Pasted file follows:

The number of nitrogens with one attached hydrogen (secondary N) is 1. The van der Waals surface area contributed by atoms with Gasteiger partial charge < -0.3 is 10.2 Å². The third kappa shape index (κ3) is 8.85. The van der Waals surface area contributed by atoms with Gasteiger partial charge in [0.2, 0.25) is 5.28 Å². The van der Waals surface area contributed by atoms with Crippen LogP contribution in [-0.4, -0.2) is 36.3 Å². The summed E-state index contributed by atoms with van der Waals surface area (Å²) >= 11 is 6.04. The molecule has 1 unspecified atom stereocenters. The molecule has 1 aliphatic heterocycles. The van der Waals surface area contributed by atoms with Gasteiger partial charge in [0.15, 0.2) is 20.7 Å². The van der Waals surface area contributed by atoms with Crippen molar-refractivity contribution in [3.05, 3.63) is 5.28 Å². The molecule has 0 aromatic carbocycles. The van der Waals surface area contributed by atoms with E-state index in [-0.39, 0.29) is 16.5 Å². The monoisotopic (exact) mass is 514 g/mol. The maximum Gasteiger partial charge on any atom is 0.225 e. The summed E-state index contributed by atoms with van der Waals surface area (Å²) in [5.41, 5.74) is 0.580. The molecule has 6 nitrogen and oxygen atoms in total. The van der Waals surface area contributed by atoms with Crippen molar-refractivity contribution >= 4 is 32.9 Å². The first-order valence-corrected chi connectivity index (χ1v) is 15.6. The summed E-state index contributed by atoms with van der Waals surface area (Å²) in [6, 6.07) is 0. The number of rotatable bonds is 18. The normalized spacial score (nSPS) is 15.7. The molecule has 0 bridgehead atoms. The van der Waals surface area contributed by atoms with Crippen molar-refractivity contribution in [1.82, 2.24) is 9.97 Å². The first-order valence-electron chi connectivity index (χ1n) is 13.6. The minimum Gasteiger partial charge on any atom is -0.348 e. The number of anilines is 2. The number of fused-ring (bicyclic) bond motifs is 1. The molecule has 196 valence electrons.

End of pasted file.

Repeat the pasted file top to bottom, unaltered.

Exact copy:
The number of nitrogens with one attached hydrogen (secondary N) is 1. The van der Waals surface area contributed by atoms with Gasteiger partial charge < -0.3 is 10.2 Å². The third kappa shape index (κ3) is 8.85. The van der Waals surface area contributed by atoms with Gasteiger partial charge in [0.2, 0.25) is 5.28 Å². The van der Waals surface area contributed by atoms with Crippen LogP contribution in [-0.4, -0.2) is 36.3 Å². The summed E-state index contributed by atoms with van der Waals surface area (Å²) >= 11 is 6.04. The molecule has 1 unspecified atom stereocenters. The molecule has 1 aliphatic heterocycles. The van der Waals surface area contributed by atoms with Gasteiger partial charge in [0.15, 0.2) is 20.7 Å². The van der Waals surface area contributed by atoms with Crippen molar-refractivity contribution in [3.05, 3.63) is 5.28 Å². The molecule has 0 aromatic carbocycles. The van der Waals surface area contributed by atoms with E-state index in [-0.39, 0.29) is 16.5 Å². The monoisotopic (exact) mass is 514 g/mol. The maximum Gasteiger partial charge on any atom is 0.225 e. The summed E-state index contributed by atoms with van der Waals surface area (Å²) in [5.41, 5.74) is 0.580. The molecule has 6 nitrogen and oxygen atoms in total. The van der Waals surface area contributed by atoms with Crippen molar-refractivity contribution >= 4 is 32.9 Å². The first-order valence-corrected chi connectivity index (χ1v) is 15.6. The summed E-state index contributed by atoms with van der Waals surface area (Å²) in [6, 6.07) is 0. The number of rotatable bonds is 18. The normalized spacial score (nSPS) is 15.7. The molecule has 0 bridgehead atoms. The van der Waals surface area contributed by atoms with Crippen molar-refractivity contribution in [1.82, 2.24) is 9.97 Å². The first-order valence-electron chi connectivity index (χ1n) is 13.6. The minimum Gasteiger partial charge on any atom is -0.348 e. The number of anilines is 2. The number of fused-ring (bicyclic) bond motifs is 1. The molecule has 196 valence electrons.